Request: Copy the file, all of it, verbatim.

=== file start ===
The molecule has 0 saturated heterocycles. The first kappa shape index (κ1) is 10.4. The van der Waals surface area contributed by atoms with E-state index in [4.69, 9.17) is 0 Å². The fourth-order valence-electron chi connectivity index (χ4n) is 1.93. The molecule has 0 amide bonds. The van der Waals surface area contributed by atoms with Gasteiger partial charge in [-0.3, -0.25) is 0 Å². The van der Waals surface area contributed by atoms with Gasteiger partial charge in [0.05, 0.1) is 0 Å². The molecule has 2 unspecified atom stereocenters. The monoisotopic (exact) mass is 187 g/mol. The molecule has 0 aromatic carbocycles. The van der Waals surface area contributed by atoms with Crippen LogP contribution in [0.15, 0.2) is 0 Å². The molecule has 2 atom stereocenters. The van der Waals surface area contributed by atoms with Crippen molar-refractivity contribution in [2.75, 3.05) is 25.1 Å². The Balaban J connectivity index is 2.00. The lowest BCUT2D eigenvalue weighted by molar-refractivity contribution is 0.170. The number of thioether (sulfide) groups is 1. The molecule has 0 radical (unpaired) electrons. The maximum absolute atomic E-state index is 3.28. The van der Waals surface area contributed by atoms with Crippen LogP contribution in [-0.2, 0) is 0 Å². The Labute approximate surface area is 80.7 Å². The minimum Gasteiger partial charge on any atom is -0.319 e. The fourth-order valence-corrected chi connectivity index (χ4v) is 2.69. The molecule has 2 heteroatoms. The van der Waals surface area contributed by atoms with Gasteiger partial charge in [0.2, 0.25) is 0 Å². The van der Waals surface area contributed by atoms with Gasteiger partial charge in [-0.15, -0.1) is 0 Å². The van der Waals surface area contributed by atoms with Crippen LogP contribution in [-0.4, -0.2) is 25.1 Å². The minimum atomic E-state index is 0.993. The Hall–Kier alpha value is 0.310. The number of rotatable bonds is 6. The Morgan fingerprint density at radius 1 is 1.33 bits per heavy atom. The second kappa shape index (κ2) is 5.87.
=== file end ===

The molecule has 0 saturated heterocycles. The first kappa shape index (κ1) is 10.4. The van der Waals surface area contributed by atoms with E-state index in [4.69, 9.17) is 0 Å². The fourth-order valence-electron chi connectivity index (χ4n) is 1.93. The molecule has 0 amide bonds. The van der Waals surface area contributed by atoms with Gasteiger partial charge in [-0.3, -0.25) is 0 Å². The van der Waals surface area contributed by atoms with Gasteiger partial charge in [0.05, 0.1) is 0 Å². The molecule has 2 unspecified atom stereocenters. The monoisotopic (exact) mass is 187 g/mol. The molecule has 0 aromatic carbocycles. The van der Waals surface area contributed by atoms with Crippen LogP contribution in [0.15, 0.2) is 0 Å². The molecule has 2 atom stereocenters. The van der Waals surface area contributed by atoms with Crippen molar-refractivity contribution in [2.75, 3.05) is 25.1 Å². The Balaban J connectivity index is 2.00. The lowest BCUT2D eigenvalue weighted by molar-refractivity contribution is 0.170. The number of thioether (sulfide) groups is 1. The molecule has 0 radical (unpaired) electrons. The maximum absolute atomic E-state index is 3.28. The van der Waals surface area contributed by atoms with Crippen LogP contribution in [-0.2, 0) is 0 Å². The Labute approximate surface area is 80.7 Å². The minimum Gasteiger partial charge on any atom is -0.319 e. The fourth-order valence-corrected chi connectivity index (χ4v) is 2.69. The molecule has 2 heteroatoms. The van der Waals surface area contributed by atoms with Gasteiger partial charge in [0.2, 0.25) is 0 Å². The van der Waals surface area contributed by atoms with Gasteiger partial charge in [-0.15, -0.1) is 0 Å². The van der Waals surface area contributed by atoms with Crippen LogP contribution in [-0.4, -0.2) is 25.1 Å². The minimum atomic E-state index is 0.993. The Hall–Kier alpha value is 0.310. The number of rotatable bonds is 6. The Morgan fingerprint density at radius 1 is 1.33 bits per heavy atom. The second kappa shape index (κ2) is 5.87.